Actual cash value, on the other hand, factors in depreciation when reimbursing you for your boat. With an actual cash value policy, your insurer will determine the current market value of your boat (or the damaged parts) at the time of damage and recoup you accordingly, no matter what you paid at the time of purchase. 

For instance, if you file a total loss claim for a $60,000 boat you bought ten years ago with an actual cash value policy, you’ll receive substantially less than $60,000. 

Since agreed-upon value doesn’t factor in depreciation and wear and tear, it always results in higher reimbursement. As a result, it usually costs more than an actual cash value policy.

Some carriers also offer a total replacement cost option. If your boat gets damaged or totaled, your insurance company will buy you a brand new one. This is usually limited to boats less than a year or two old, after which time the policy may convert to an agreed-upon value plan. Unsurprisingly, total replacement is usually the most expensive coverage type.

7. Uninsured Boater Coverage

Since boat insurance isn’t mandatory, unfortunately not everyone you encounter on the water will have coverage. After an accident, this could be a huge issue if the person doesn’t have the funds to cover the damage they’ve caused. With uninsured boater coverage, you don’t have to worry about this.

Uninsured boater coverage covers injuries you or your passengers sustain in an accident when the at-fault party doesn’t have liability insurance.

Remember, liability coverage pays for accidents you could cause to others, not injuries that happen to you. Medical payments on your policy, which we’ll discuss in a bit, would cover you and your passengers, but it usually has relatively small limits. In a serious accident, your medical payments likely won’t cover the whole bill.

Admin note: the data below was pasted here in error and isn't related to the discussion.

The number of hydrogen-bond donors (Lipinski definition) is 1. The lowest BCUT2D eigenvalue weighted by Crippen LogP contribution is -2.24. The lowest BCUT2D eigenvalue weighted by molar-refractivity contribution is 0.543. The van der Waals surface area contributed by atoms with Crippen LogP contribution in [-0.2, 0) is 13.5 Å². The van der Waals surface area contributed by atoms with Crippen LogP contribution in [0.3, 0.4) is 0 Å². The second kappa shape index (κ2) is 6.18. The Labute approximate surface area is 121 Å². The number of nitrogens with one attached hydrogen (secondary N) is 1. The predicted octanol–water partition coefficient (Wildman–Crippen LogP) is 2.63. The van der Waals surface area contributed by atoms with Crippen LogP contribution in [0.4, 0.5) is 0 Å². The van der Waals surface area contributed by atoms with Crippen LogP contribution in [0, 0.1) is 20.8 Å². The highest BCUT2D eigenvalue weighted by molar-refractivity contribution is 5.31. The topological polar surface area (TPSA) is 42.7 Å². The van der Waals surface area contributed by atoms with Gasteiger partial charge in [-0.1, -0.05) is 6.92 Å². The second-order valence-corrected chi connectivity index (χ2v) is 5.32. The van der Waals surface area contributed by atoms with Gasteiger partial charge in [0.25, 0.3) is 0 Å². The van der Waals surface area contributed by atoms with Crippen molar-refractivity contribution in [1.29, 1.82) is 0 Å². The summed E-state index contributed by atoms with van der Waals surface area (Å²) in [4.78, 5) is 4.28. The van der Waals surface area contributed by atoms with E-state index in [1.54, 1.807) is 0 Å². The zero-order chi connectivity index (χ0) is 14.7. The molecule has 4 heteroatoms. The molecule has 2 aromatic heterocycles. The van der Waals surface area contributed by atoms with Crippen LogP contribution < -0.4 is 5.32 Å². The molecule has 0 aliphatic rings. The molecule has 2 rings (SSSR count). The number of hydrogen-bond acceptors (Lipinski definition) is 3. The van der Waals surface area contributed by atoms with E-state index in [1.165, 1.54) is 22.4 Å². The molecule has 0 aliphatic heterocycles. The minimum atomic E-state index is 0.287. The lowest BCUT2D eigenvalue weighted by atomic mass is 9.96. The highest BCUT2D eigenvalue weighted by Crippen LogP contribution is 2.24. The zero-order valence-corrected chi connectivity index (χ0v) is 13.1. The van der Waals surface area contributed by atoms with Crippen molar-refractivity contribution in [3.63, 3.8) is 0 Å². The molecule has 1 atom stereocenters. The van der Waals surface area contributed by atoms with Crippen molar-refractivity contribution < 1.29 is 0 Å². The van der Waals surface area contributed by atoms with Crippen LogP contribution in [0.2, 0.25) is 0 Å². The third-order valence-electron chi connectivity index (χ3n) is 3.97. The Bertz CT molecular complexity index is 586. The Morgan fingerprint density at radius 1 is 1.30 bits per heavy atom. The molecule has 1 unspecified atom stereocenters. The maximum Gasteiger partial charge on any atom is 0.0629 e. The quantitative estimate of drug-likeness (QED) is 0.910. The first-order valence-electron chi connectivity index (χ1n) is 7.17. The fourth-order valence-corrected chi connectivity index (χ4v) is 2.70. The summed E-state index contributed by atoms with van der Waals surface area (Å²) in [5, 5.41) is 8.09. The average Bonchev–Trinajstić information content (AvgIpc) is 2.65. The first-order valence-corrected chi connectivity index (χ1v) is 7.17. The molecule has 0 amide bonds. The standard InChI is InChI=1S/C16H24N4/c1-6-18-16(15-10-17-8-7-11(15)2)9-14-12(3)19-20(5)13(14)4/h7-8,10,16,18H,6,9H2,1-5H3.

Uninsured boater coverage, on the other hand, could foot the total expenses. You choose the amount you want, and its limits are typically always higher than medical payments limits. Uninsured boater insurance limits may start at $25,000 and go as high as hundreds of thousands of dollars. 

Uninsured boater coverage is included in some policies, but may be an optional add-on on others. Uninsured boater coverage may also be grouped together with underinsured boater coverage, which means the coverage can kick in if an at-fault boater doesn’t have enough insurance to cover the damages he or she causes so neither you nor the other boater has to pay out of pocket if the insurance falls short.

8. Boat Insurance Medical Payments

Medical payments in boat insurance are a part of your policy that covers injuries you or your passengers might sustain in an accident related to your boat. Remember, liability insurance only covers injuries other parties suffer that you cause. Medical payments protect you.

Medical payments can cover many types of injuries, from those suffered in a collision with another moving vessel to an unexpected slip and fall. Medical payments can cover expenses like hospital fees, ambulance rides, x-rays, and surgeries. 

Medical payments coverage usually starts at $1,000 and is typically capped at a few thousand dollars on a boat insurance policy.

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The editorial content on Clovered’s website is meant to be informational material and should not be considered legal advice.